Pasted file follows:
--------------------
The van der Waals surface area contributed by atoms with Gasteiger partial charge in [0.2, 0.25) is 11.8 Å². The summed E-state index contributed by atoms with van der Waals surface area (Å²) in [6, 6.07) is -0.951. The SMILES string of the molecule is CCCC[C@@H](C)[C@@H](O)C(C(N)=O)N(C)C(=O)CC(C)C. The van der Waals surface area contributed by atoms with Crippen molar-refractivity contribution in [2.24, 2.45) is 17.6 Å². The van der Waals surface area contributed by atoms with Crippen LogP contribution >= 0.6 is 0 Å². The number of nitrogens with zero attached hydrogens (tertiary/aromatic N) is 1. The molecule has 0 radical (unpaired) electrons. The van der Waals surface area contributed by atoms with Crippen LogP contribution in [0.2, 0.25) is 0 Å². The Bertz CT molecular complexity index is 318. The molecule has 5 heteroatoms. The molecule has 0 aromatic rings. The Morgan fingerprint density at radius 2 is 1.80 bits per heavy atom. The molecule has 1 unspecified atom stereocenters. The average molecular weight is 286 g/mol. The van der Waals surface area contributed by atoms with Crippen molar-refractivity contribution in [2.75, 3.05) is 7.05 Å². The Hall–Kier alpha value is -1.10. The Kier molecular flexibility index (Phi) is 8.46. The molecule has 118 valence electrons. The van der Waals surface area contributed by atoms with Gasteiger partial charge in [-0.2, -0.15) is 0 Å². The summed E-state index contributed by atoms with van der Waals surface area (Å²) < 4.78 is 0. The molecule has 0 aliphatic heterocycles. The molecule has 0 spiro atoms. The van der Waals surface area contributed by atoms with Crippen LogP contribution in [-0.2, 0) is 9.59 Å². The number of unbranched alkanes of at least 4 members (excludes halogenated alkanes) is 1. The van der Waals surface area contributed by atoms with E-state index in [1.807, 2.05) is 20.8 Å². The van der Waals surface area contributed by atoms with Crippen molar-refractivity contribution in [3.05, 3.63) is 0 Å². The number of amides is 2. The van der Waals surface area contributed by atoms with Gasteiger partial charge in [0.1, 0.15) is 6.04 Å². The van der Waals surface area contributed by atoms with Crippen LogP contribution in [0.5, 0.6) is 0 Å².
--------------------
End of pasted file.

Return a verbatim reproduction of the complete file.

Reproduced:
The van der Waals surface area contributed by atoms with Gasteiger partial charge in [0.2, 0.25) is 11.8 Å². The summed E-state index contributed by atoms with van der Waals surface area (Å²) in [6, 6.07) is -0.951. The SMILES string of the molecule is CCCC[C@@H](C)[C@@H](O)C(C(N)=O)N(C)C(=O)CC(C)C. The van der Waals surface area contributed by atoms with Crippen molar-refractivity contribution in [2.24, 2.45) is 17.6 Å². The van der Waals surface area contributed by atoms with Crippen LogP contribution >= 0.6 is 0 Å². The number of nitrogens with zero attached hydrogens (tertiary/aromatic N) is 1. The molecule has 0 radical (unpaired) electrons. The van der Waals surface area contributed by atoms with Crippen LogP contribution in [0.2, 0.25) is 0 Å². The Bertz CT molecular complexity index is 318. The molecule has 5 heteroatoms. The molecule has 0 aromatic rings. The Morgan fingerprint density at radius 2 is 1.80 bits per heavy atom. The molecule has 1 unspecified atom stereocenters. The average molecular weight is 286 g/mol. The van der Waals surface area contributed by atoms with Crippen molar-refractivity contribution in [2.75, 3.05) is 7.05 Å². The Hall–Kier alpha value is -1.10. The Kier molecular flexibility index (Phi) is 8.46. The molecule has 118 valence electrons. The van der Waals surface area contributed by atoms with Gasteiger partial charge in [-0.2, -0.15) is 0 Å². The summed E-state index contributed by atoms with van der Waals surface area (Å²) < 4.78 is 0. The molecule has 0 aliphatic heterocycles. The molecule has 0 spiro atoms. The van der Waals surface area contributed by atoms with Crippen LogP contribution in [-0.2, 0) is 9.59 Å². The number of unbranched alkanes of at least 4 members (excludes halogenated alkanes) is 1. The van der Waals surface area contributed by atoms with E-state index in [1.807, 2.05) is 20.8 Å². The van der Waals surface area contributed by atoms with Crippen molar-refractivity contribution in [3.05, 3.63) is 0 Å². The number of amides is 2. The van der Waals surface area contributed by atoms with Gasteiger partial charge in [0.1, 0.15) is 6.04 Å². The van der Waals surface area contributed by atoms with Crippen LogP contribution in [0.5, 0.6) is 0 Å².